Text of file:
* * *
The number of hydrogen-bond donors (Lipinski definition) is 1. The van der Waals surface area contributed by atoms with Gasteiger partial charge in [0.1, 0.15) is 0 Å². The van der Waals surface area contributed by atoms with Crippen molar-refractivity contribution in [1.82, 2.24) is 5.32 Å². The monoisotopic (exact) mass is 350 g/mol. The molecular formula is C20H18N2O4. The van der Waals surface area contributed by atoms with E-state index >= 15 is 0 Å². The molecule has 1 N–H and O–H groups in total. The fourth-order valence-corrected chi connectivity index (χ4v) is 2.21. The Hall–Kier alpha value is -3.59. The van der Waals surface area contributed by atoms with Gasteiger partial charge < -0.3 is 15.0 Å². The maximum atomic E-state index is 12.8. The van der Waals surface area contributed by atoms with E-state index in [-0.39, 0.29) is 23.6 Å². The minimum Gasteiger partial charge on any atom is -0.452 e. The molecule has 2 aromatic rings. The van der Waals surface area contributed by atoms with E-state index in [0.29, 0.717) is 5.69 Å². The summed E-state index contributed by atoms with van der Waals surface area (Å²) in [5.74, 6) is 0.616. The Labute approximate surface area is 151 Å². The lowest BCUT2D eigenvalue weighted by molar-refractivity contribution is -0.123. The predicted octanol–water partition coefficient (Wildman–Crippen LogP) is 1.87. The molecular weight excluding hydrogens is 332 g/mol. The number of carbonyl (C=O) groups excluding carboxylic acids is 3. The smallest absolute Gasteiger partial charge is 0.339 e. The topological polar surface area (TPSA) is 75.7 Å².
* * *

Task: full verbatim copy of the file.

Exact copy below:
The number of hydrogen-bond donors (Lipinski definition) is 1. The van der Waals surface area contributed by atoms with Gasteiger partial charge in [0.1, 0.15) is 0 Å². The van der Waals surface area contributed by atoms with Crippen molar-refractivity contribution in [1.82, 2.24) is 5.32 Å². The monoisotopic (exact) mass is 350 g/mol. The molecular formula is C20H18N2O4. The van der Waals surface area contributed by atoms with E-state index >= 15 is 0 Å². The molecule has 1 N–H and O–H groups in total. The fourth-order valence-corrected chi connectivity index (χ4v) is 2.21. The Hall–Kier alpha value is -3.59. The van der Waals surface area contributed by atoms with Gasteiger partial charge < -0.3 is 15.0 Å². The maximum atomic E-state index is 12.8. The van der Waals surface area contributed by atoms with E-state index in [-0.39, 0.29) is 23.6 Å². The minimum Gasteiger partial charge on any atom is -0.452 e. The molecule has 2 aromatic rings. The van der Waals surface area contributed by atoms with E-state index in [0.29, 0.717) is 5.69 Å². The summed E-state index contributed by atoms with van der Waals surface area (Å²) in [5.74, 6) is 0.616. The Labute approximate surface area is 151 Å². The lowest BCUT2D eigenvalue weighted by molar-refractivity contribution is -0.123. The predicted octanol–water partition coefficient (Wildman–Crippen LogP) is 1.87. The molecular weight excluding hydrogens is 332 g/mol. The number of carbonyl (C=O) groups excluding carboxylic acids is 3. The smallest absolute Gasteiger partial charge is 0.339 e. The topological polar surface area (TPSA) is 75.7 Å².